So, what had changed? In one phrase: the Muskegon County Eviction Prevention Program.
The Muskegon County Eviction Prevention Program
For years, Hon. Maria Ladas Hoopes, Muskegon County 60th District Court’s chief judge, has seen the worlds of eviction, homelessness and poverty collide from her bench.
One by one, she would see her eviction cases play out and learn about the stories behind them: the parents who had lost jobs, the families earning minimum wage and unable to make ends meet, the medical emergency that shook money from an individual’s pocket and made it impossible for them to pay rent. She’d see the eviction cases turn to homelessness, and the crime that would stem from that: the children who would steal food, the teenagers who turned to gangs for comfort.
“Homelessness creates in a young person a feeling of instability, and when there’s a sense of instability, then what do they go to?” Ladas Hoopes asks. “They go to something that feels like family, and that’s sometimes why gang-related activity occurs, why people are attracted to gangs because they don’t have stability as a 15-, 16-, 17-year-old. I see young kids who are stealing food; some people are literally just hungry.”
For each of her eviction cases, Ladas Hoopes—the first woman to serve full-time as a judge in Muskegon County—would ask those before her about their lives, and she began to piece together the narrative that was playing out throughout the region: one of poverty, of high housing costs, of destroyed credit making it impossible to find places to live, of homelessness. These are the stories being played out here—and across the country.
“When we picture a homeless person, we often think of an older man on a sidewalk or bench, but we should really be picturing children and families,” Matthew Desmond, a sociology professor at Princeton University and the author of the Pulitzer Prize-winning “Evicted: Poverty and Profit in the American City,” says in the above video. “Across the country, affordable housing is under threat, and people are getting evicted not by the tens or the hundreds of thousands but by the millions. We have an eviction epidemic in America.”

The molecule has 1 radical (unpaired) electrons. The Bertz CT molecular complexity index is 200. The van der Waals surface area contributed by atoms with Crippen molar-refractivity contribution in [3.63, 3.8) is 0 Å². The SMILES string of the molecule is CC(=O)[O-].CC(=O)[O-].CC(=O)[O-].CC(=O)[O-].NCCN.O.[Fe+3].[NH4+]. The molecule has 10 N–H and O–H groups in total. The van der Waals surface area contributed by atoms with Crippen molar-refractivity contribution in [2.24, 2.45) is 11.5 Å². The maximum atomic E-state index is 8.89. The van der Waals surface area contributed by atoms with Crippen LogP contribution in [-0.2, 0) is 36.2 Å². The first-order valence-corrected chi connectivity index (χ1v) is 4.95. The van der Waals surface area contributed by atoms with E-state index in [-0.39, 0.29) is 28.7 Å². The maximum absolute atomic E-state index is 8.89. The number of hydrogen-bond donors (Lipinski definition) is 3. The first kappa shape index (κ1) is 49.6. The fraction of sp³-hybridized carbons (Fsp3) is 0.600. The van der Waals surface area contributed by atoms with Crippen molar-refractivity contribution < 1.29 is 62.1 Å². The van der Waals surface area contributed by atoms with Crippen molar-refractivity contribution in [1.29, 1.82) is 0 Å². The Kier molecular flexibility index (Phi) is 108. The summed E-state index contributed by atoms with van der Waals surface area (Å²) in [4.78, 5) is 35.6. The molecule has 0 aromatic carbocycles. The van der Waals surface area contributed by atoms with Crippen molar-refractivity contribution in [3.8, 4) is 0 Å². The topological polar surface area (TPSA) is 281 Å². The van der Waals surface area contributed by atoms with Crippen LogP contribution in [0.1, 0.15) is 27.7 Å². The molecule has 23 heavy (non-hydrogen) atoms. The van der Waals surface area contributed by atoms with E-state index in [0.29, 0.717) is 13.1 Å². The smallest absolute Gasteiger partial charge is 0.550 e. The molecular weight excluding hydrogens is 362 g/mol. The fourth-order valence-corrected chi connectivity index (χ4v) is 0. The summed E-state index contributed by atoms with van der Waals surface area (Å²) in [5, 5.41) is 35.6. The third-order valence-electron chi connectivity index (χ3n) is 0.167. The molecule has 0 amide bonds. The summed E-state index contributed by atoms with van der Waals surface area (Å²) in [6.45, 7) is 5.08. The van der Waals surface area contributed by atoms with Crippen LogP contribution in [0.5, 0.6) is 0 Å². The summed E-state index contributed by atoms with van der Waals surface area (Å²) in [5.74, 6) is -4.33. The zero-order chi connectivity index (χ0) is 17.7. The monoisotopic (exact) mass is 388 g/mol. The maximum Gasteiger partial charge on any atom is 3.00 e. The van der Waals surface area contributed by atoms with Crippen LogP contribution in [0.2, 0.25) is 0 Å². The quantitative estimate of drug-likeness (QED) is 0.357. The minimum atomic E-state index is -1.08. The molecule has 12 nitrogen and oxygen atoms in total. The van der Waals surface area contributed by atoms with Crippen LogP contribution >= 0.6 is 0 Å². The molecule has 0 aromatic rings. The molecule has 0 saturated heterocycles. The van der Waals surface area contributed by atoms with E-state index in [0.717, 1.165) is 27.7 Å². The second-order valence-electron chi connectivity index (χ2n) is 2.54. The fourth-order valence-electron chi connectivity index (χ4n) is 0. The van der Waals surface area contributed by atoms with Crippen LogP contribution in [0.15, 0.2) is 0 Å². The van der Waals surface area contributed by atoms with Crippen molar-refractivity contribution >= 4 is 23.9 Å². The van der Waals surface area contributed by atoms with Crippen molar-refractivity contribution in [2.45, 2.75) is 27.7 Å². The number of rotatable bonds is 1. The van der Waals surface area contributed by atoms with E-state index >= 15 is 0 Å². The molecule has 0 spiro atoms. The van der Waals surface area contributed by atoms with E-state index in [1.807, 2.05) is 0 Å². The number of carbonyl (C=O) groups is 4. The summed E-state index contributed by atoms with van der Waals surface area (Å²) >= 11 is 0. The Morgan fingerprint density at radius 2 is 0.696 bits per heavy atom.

“In recent years, we’ve seen incomes stagnate or fall, but housing costs have soared,” Desmond continues. “Today, the majority of poor renting families are spending over half their income on rent and utilities. When you’re spending that much on housing, you’re living one misstep away from losing your home.”
Across the country, there are about one million evictions each year. In 2016, about 2.3 million people were evicted from their homes—which translates to about 6,300 people being evicted every day. If you dig into the data a little deeper, the statistics further paint a distressing picture of eviction in the United States. Black households are most likely to deal with eviction; in 2016, 11.9 percent of black households faced an eviction threat, compared to 5.4 percent of white ones. According to research done by Desmond in Milwaukee, Wisconsin, women of color are overwhelmingly impacted by eviction. Black women represent about 9.6 percent of the population in Milwaukee, Wisconsin—but approximately 30 percent of the city’s evictions. In predominantly black neighborhoods in Milwaukee, one in 17 female renters are evicted—compared to one in 150 women in predominantly white neighborhoods.
“If incarceration has come to define the lives of men from impoverished black neighborhoods, eviction was shaping the lives of women,” Desmond writes. “Poor black men were locked up. Poor black women were locked out.”